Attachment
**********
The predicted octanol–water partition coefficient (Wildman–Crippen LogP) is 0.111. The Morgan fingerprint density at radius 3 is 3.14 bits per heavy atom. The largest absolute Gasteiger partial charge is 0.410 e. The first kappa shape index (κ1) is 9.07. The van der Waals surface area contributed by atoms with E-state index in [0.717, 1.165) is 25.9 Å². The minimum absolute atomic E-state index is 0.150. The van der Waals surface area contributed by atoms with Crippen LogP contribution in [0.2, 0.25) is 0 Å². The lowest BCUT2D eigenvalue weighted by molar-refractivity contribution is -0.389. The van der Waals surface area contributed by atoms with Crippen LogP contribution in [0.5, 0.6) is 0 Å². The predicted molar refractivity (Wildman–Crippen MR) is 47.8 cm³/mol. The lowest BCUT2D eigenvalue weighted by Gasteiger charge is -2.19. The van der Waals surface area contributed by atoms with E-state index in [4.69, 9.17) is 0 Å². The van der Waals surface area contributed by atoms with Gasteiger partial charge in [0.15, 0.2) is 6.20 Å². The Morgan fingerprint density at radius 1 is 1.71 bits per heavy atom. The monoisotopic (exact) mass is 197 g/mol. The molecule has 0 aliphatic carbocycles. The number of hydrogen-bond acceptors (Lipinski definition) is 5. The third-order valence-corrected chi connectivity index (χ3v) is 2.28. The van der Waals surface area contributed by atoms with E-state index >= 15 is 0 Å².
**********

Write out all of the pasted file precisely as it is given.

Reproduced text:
The predicted octanol–water partition coefficient (Wildman–Crippen LogP) is 0.111. The Morgan fingerprint density at radius 3 is 3.14 bits per heavy atom. The largest absolute Gasteiger partial charge is 0.410 e. The first kappa shape index (κ1) is 9.07. The van der Waals surface area contributed by atoms with E-state index in [0.717, 1.165) is 25.9 Å². The minimum absolute atomic E-state index is 0.150. The van der Waals surface area contributed by atoms with Crippen LogP contribution in [0.2, 0.25) is 0 Å². The lowest BCUT2D eigenvalue weighted by molar-refractivity contribution is -0.389. The van der Waals surface area contributed by atoms with Crippen LogP contribution in [0.5, 0.6) is 0 Å². The predicted molar refractivity (Wildman–Crippen MR) is 47.8 cm³/mol. The lowest BCUT2D eigenvalue weighted by Gasteiger charge is -2.19. The van der Waals surface area contributed by atoms with E-state index in [4.69, 9.17) is 0 Å². The van der Waals surface area contributed by atoms with Gasteiger partial charge in [0.15, 0.2) is 6.20 Å². The Morgan fingerprint density at radius 1 is 1.71 bits per heavy atom. The monoisotopic (exact) mass is 197 g/mol. The molecule has 0 aliphatic carbocycles. The number of hydrogen-bond acceptors (Lipinski definition) is 5. The third-order valence-corrected chi connectivity index (χ3v) is 2.28. The van der Waals surface area contributed by atoms with E-state index >= 15 is 0 Å².